Are you waiting for permission to lead?

By Paul Smith, Co-founder and CEO //

Leadership, whether entrepreneurial, managerial, executive or non-executive doesn’t need experience, it needs attitude. Anyone can be a successful leader, but complacency can play no part. None!

All to often I witness wannabe leaders (especially of the boardroom-type) waiting for things to happen TO them rather than making things happen FOR them.

Exceptional leaders speak up, ask questions, enquire, research. They are proactive not reactive. There is nothing wrong with being reactive but don’t expect to thrive in leadership role, and especially not the boardroom.

To get senior executive or non-executive roles, or at least maximise the chance, you need to be willing to step up and take action, drive yourself and inspire others.

Are we too complacent?

As a coach and board educator, where I feel I’m lacking is the ability to truly inspire others into action. Admittedly, I’m too much of a perfectionist and I want everyone to “get it” not just the percentage that are really leaned in.

Also, compared to other countries, Australians seem to be a complacent lot. This is not just my observation but the opinion of many executive and non-executive coaches that I speak with (they’d prefer me not to quote them). We’ve discussed the drivers of this and we can only conclude that the “lucky country” has bred a largely complacent country. Parents, Governments and employers have spoonfed us into a stupor.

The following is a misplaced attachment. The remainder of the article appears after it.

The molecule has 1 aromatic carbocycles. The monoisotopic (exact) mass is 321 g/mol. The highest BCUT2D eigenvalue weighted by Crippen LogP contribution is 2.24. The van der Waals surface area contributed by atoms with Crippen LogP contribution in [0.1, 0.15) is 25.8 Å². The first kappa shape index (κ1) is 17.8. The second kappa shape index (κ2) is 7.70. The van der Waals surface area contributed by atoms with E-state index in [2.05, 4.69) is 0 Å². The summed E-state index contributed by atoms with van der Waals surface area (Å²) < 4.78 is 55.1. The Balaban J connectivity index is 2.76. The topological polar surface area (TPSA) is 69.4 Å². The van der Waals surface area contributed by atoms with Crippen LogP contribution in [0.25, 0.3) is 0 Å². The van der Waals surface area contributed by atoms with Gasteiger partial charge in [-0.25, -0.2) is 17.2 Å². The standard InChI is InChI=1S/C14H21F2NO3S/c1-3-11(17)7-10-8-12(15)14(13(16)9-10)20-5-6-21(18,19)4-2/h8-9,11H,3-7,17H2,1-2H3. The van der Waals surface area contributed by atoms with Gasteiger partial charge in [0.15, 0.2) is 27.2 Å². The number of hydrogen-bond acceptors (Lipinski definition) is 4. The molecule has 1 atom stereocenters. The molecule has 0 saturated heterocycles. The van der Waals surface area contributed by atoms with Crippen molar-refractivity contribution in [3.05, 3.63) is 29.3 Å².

I chat with peers in the UK, Singapore, NZ and USA about this and they often cannot believe it’s true. The UK was like this, but the GFC, immigration and austerity has shifted things to a degree. It probably helps that they are not so isolated. In the United States, with so many country-wide issues the spirit of freedom but no safety net means that perhaps complacency will never set in. It’s just not in their DNA.

Not everyone can lead, or wants to!

There is a flip side to this. It’s the realisation that whilst anyone can be a leader, not everyone wants, or was born, to be a leader. Perhaps it’s just the special minority that maintain that drive even with the support they receive. With younger generations coming through, for some that support is not even there. They are crippled with student debt or are increasingly avoiding university all together to get working experience.

There are those that didn’t have it so easy and they end up at the very top. As a parent, I often think about whether depriving my child of opportunities will breed a better leader. He’s only 4 years old! Fuck, parenting is hard and we are lucky compared to 99% of the world’s population.

This has been a bit of a rant but it’s been a trying year of activating people. I always said if we can make a professional education and community business succeed in the small population, big geography, competitively-landscaped Australia…….we can make it anywhere.

Want to be a great leader. Stand up and be counted.